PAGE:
And it was staggering, going through it. Earlier in the year, I wrote about feeling like the Doctor going through a regeneration: lots of flash and fire and stumbling about the TARDIS. Or it felt like a caterpillar going into its cocoon. Did you know that caterpillars liquefy when they do that? Everything breaks down into messy goo and then it reconstitutes itself into a butterfly.
There was a lot of messy goo in 2018. Sitting at this end of December, I feel like the Doctor flailing about figuring out how their new body works (and whether they like pears)…or like the butterfly waiting for its wings to dry out.
Let’s be honest: a lot of people probably feel this way. On a broad scale, 2018 was packed with Sturm und Drang. Many of us feel shaken and battered.
But we’re still here. Still caring for each other. Still learning/remembering to care for ourselves. And I don’t know, people seem cautiously optimistic for 2019? Like we’ve been through the fire this year and found ourselves far stronger than we imagined. What will we do, knowing that?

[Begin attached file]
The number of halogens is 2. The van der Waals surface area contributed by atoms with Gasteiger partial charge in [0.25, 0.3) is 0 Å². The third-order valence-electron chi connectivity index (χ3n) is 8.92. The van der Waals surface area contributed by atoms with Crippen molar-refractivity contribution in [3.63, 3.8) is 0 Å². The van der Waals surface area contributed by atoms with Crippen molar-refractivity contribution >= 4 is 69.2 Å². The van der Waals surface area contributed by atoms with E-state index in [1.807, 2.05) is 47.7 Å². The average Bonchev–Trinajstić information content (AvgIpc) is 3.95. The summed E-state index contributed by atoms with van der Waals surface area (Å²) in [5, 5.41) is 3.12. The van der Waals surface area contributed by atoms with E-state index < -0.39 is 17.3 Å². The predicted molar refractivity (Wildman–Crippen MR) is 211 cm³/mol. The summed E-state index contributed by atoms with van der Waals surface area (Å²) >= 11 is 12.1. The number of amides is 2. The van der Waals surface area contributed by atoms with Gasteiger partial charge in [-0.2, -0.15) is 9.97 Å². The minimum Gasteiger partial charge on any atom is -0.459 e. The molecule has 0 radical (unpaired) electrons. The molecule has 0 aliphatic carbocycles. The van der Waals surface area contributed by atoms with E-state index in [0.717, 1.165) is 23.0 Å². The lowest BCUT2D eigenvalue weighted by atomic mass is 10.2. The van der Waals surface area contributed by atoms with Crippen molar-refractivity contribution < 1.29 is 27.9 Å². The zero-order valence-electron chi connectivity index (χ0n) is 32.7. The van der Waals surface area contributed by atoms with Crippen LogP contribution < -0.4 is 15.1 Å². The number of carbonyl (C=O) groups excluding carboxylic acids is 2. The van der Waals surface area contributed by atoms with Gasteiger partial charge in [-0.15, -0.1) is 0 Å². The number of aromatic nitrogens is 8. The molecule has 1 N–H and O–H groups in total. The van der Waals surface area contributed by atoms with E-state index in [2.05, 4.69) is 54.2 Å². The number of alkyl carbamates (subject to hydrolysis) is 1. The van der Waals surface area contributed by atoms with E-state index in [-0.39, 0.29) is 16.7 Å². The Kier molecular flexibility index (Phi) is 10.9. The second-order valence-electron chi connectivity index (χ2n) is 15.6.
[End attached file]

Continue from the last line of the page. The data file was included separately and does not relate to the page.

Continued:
I don’t know. I’m looking forward to finding out.
Goodbye, 2018. You closed some big chapters—let’s turn to a new page.
What I’m Listening To This Week
Lots of madrigals this week! Particularly this Thomas Morley gem. First of all, it’s an over-the-top flirtatious dialogue, which brings me considerable joy—and of course, it’s performed with absolutely straight faces. The lower voices’ harmonies are especially chilling; I’m so here for the tenors’ intervals on the word “tormenting.”
Welcome to another round-up post! This is where I hold myself accountable and cast an eye over what I did this year.
As per usual, I feel like it wasn’t enough. But then, it always feels that way. At this point, I’m sure it will never feel like “enough.” “Enough” is an asymptote—we may get close, but we never really reach it. I think we need to hold onto conflicting truths (It’s never enough/We can do it!) simultaneously, or we spiral into despair.
But enough philosophizing. What did I do this year?
What I Did in 2018
Six Stories, Told at Night won the Parsec Award
Finished writing/editing the Beer Magic novel
Took the first steps in finding it a home
Wrote 9.5 new short stories
Submitted short stories, though not as many as I’d like
“On Thin Ice” came out on Tales from the Archives